In late January, ShelbyA14 commented on an article about a man who died after crashing his car near the Maple Street Bridge. “A little birdie told me he was doing about 110 mph. Hmm,” the user wrote.

At the time, the incident was under active investigation by Spokane police, who had not publicly released a report describing the crash.

Police have since released the report, which says a witness believed the driver was traveling at least 70 miles per hour when he crashed.

Larry Haskell said he recalled the crash because he spoke with police about it informally while he was at a crime scene later that day.

He said he “couldn’t really say” whether his wife may have heard about the case through talking to him, but said in general he seldom discusses cases at home because of the potential for information to be released improperly.

“My view is when it comes to this business that we should say as little as possible. I follow that to the letter in my own capacity,” he said.

Mysteryreader also posted a number of comments advocating for Larry Haskell’s election and criticizing his opponent, Breean Beggs, and commented that Islam is a “cult.” The mysteryreader username is registered under an email name that matches one used by Larry Haskell’s campaign for prosecutor.

Lesley Haskell did not respond to requests for comment through her husband or a former campaign staffer. Nor did she respond to emails seeking an interview that were sent to several of the addresses registered under her name on The Spokesman-Review’s website.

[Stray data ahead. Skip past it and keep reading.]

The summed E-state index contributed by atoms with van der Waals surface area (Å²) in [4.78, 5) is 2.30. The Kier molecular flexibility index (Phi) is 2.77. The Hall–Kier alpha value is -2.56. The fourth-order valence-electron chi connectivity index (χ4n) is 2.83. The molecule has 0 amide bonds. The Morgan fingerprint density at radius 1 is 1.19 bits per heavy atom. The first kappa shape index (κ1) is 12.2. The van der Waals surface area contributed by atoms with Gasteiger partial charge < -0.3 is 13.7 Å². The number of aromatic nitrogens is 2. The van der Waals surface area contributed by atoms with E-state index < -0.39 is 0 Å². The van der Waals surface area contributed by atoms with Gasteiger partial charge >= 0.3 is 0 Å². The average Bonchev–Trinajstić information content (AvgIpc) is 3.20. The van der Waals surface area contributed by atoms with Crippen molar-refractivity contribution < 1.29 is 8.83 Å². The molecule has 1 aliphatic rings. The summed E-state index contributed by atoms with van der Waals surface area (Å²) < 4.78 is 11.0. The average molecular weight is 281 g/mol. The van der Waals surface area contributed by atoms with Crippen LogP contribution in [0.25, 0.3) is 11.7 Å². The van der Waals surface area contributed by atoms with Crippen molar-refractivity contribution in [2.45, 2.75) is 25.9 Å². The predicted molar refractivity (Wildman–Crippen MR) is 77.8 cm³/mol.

Since The Spokesman-Review began looking into comments made by ShelbyA14, the user’s email address has changed. The comment about the car crash near the Maple Street Bridge also was unlinked from the account, and now shows it was posted by a guest user. The IP address for the user had not changed.

Center for Justice Executive Director Rick Eichstaedt said lawyers are prohibited from discussing confidential client information with anyone else, including spouses, but said otherwise there’s no professional ethical issue with Haskell’s wife commenting on cases he is involved in.

“While it may be concerning … it doesn’t rise to an issue of legal ethics in my opinion,” he said.

Eichstaedt endorsed Beggs, who ran against Haskell for county prosecutor last year. Beggs was Eichstaedt’s predecessor as director of the Center for Justice. Eichstaedt said there’s no evidence to suggest Lesley Haskell’s beliefs have influenced her husband.

“While we can’t assume that Larry shares his wife’s beliefs, it is reasonable for the public at this point to more carefully scrutinize the actions of the office to make sure this is not the case,” he wrote in an email.

Haskell declined to comment on whether he’d asked his wife to be more careful with her online commenting since the Inlander story was published and said that was a personal matter. If the comments on The Spokesman-Review’s website were posted by his wife, Haskell said, he would be more careful about sharing information from active cases at home.

“I don’t share much already … but if anything comes from there definitely I will be even more careful than I already am,” he said.